BRUSSELS — Euroskeptics celebrated across the continent on Monday, from Britain to France and beyond, over their unmatched success in the European Parliament election. Now they are keen to put up internal borders again, keep foreigners out of their labor markets, abolish the common euro currency and let their nations go it alone in a globalized world.
The 28 European Union leaders meeting in Tuesday's postelection summit have a different task: making sure the surge of anti-EU and anti-establishment parties that claimed almost 30 percent of the EU's 751-seat legislature doesn't dislodge the 64-year project of closer cooperation between European nations.
They will also need to look for a way to reconnect with an ever more disenchanted European electorate that stayed away from the polls in massive numbers — and cast plenty of protest votes when they did show up.
Trust in political leadership "is going down dramatically," EU Commission President Jose Manuel Barroso acknowledged Monday in Sintra, Portugal.
British Prime Minister David Cameron, faced with the rise of the Euroskeptic UK Independence Party at home, struck a similar note, saying nothing will be business-as-usual any more.
"People are deeply disillusioned with the European Union," Cameron said Monday after Nigel Farage's UKIP came out on top in Britain and was slated to win 24 EU seats, compared to 19 for Cameron's Conservatives.
The British leader who has been calling on the EU to drastically reform its ways and institutions to give member nations more space to run their own affairs will be a key figure at Tuesday's summit.
Voters "want change and as far as I am concerned that message is completely received and understood," Cameron said.
Yet he will find it tough going against many continental EU leaders and the EU leadership itself. And as it is so often, France came to a totally different conclusion when assessing Europe.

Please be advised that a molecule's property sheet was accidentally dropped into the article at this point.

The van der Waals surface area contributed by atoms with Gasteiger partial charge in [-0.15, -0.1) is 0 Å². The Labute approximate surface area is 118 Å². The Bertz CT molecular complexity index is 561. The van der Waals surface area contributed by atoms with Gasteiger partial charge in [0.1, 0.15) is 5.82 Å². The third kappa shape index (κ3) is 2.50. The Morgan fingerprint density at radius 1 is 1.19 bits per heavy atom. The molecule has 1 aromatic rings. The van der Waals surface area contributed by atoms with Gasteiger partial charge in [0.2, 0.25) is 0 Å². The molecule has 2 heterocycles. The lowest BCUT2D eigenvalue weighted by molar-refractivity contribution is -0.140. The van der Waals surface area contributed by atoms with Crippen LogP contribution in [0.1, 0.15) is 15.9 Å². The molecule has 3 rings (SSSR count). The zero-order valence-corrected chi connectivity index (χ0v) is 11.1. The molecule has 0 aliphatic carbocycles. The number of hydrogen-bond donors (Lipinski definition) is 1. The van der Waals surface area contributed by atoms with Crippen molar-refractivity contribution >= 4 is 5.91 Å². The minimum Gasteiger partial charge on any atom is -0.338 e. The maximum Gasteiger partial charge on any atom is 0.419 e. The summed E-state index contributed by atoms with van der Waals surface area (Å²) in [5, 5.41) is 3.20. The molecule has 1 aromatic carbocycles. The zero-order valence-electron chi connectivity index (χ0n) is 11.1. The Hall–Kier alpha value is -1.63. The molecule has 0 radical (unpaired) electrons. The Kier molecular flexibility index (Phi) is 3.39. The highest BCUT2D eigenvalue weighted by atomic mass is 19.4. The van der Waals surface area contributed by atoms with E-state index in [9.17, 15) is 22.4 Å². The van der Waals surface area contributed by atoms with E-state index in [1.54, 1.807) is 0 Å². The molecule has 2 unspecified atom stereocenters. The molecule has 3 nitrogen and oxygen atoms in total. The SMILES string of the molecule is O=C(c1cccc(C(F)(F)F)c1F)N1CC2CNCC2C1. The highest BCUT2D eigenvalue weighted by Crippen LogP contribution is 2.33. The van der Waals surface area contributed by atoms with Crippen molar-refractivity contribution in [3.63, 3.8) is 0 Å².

"I am convinced that Europe can be reoriented" to combat the rise of populism, said French Prime Minister Manuel Valls, arguing that common EU policies are something to strive for.
"The policy is noble," he said. "Europe remains a magnificent project."
One of the most significant victors Sunday was France's far-right National Front party led by Marine Le Pen, the outright winner in France with 26 percent of the vote and 22 of France's 74 seats. One analyst said a politically divided France was bad for all of Europe.
"The most worrisome result is the one with respect to France and the major win of Marine Le Pen," said Janis A. Emmanouilidis, senior policy analyst at European Policy Center think tank. "The question is, what effect does that have on an already weak president, a weak government and what kind of negative repercussions that has on the EU policymaking? Because having a weak France is no good news."
Instead of giving power back to member states, the outgoing EU Commission President Jose Manuel Barroso said there were still enough political parties in the legislature that "share a fundamental consensus for Europe that should now be reinforced."
About two-third of the seats will remain in the hands of parties that have led the European Union to what it has become to date.
With such opposing views coming into Tuesday's summit, no quick results are expected on who should be picked as Barroso's successor. The EU Commission has the right to propose legislation, making its presidency a key job.
Jean-Claude Juncker, former prime minister of Luxembourg and ex-leader of the group of nations using the euro currency, laid claim to the position because he was chief candidate for the party that got more votes than any other, the EPP center-right party.
"I am not on my knees. I won the elections," Juncker said Monday.
Yet even if his EPP will still be the biggest bloc in the legislature, it did lose 60 seats to fall to 214 overall. German Chancellor Angela Merkel said Monday that, although Juncker remains her candidate, "to be honest, I can't decide that alone."
To select the EU commission president, for which there are a total of five declared candidates, leaders are supposed to take the election results into account, but they are not binding. Their choice also must be ratified by the European Parliament itself.
According to official returns Monday, the S&D Socialists of outgoing parliament president Martin Schulz came in second with 189 seats, and the slumping ALDE free-market liberals came third with 66 seats.
Euroskeptic, anti-establishment and pro-reform parties don't figure in the top results since they are a disparate group, including moderates and representatives from the fringes of the right and left, some with an avid dislike for each another. They are too divided to agree upon one candidate for EU Commission president, and even if they did, their pick would have a slim-to-none chance of being chosen by national leaders.
Nevertheless, their rise in itself "is a bad day for the European Union," Schulz said.
Geir Moulson contributed from Berlin, Angela Charlton from Paris and Barry Hatton from Sintra, Portugal. Follow Raf Casert on Twitter at http://www.twitter.com/rcasert